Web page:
I told Menachem about the church and, to my surprise, he said: “A church is only a building. I am not planning to attend services. I simply have to do it.”

I gave Menachem a CD of the music they played and a date was set. Menachem’s singing was immature but he improvised like a professional, it was thrilling and very exiting. At the end of the session, the bandleader took me aside and said: “Your man is a musical genius but I cannot use him. He hasn’t any basic musical education and I cannot explain to him what I would require of him.”

“That’s all right,” I said. “He wanted no more than this opportunity.”

I took Menachem to Omry’s pub for a beer. We were about to sit down with the beers when the sirens went off. It was on the first night of the Scuds We put on our gas masks, took our drinks and went down to the ‘sealed room.’ We had four and a half minutes before a Scud Missile fell somewhere in Israel.

We consumed our beers slowly and quietly. I could not stop thinking about the other shelter forty-four years earlier. I had no idea it was to be our last beer together.

Two months later, Shuki called me and said: “I need a drink, and I need to see you. I am alone. Will you join me at Omry’s?”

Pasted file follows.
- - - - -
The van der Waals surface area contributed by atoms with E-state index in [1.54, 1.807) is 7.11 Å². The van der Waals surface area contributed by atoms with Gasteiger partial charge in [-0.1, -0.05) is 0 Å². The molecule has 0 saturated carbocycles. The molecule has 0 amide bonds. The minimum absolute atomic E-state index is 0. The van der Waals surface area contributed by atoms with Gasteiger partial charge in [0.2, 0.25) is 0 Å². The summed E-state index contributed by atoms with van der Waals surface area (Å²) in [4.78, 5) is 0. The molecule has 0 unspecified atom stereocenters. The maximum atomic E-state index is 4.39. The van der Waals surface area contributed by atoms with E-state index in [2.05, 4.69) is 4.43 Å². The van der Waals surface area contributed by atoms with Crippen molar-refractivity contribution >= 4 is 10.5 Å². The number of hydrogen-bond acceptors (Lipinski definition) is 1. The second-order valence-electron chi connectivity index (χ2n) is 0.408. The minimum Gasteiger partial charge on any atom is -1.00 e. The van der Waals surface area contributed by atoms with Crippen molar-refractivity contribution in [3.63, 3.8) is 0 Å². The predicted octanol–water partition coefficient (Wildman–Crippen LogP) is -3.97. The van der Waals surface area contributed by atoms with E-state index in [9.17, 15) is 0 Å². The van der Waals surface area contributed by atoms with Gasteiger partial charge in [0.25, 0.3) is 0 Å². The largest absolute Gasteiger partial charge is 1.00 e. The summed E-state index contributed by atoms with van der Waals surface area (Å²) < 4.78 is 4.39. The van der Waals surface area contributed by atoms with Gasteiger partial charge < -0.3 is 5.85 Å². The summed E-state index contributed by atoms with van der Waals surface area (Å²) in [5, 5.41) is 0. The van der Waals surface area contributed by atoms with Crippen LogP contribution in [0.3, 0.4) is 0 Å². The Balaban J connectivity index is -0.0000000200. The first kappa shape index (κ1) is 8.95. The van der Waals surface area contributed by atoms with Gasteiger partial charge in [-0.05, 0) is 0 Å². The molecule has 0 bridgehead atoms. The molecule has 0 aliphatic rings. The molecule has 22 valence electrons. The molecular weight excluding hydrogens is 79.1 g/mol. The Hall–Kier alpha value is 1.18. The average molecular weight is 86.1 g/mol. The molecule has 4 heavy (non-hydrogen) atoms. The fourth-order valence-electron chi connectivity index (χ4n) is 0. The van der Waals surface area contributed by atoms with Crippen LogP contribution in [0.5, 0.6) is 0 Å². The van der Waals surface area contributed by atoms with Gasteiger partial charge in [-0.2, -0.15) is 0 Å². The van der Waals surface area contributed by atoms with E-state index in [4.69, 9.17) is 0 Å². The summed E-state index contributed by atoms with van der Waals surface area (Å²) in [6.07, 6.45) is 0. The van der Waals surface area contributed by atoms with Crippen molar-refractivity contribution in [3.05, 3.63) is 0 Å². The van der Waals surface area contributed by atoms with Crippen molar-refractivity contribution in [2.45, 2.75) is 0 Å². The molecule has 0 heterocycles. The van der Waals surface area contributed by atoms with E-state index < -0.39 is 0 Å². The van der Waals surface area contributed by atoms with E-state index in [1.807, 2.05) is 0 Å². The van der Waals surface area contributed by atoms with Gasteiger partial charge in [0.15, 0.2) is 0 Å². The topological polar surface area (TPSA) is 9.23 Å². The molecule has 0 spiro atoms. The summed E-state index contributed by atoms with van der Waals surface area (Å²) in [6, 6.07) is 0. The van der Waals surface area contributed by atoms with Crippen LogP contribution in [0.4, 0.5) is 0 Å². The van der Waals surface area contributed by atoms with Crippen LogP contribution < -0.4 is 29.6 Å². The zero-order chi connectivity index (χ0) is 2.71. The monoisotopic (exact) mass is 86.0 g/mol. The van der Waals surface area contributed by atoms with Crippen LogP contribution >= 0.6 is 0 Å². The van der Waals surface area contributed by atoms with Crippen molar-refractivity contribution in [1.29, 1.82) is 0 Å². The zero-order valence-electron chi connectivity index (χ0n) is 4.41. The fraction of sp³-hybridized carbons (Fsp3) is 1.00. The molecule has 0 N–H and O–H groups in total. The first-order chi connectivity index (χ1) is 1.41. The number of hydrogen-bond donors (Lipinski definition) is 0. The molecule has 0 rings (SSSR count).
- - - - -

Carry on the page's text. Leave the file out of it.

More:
It was not unusual for Shuki to want to have a drink it was peculiar he came alone. Of course I agreed.

We sat silently drinking and I waited for Shuki to speak. He did not say much but drank a lot. After his fourth Scotch, he excused himself, went out to his car and brought in a black plastic garbage bag. He handed it to me and said:

“Menachem had a stroke a month ago. It was his second. The first was very mild, about two months ago. He is now partially paralyzed and in a bad shape. He does not want to see you, or anyone else. He asks you to do him one last favor. He said you would know what to do with this bag.”

The bag had a knot on top and was heavy.

“Did he say anything else? Can I call him?”

“No.” said Shuki.

I decided to keep the bag closed until I got home.

In my garage, I untied the knot and discovered within a shoebox, full of small packages of ten thousand of dollars all in large bills.

I gave the shoebox to Menachem’s niece.

Shortly after, she left for Spain to continue her musical education.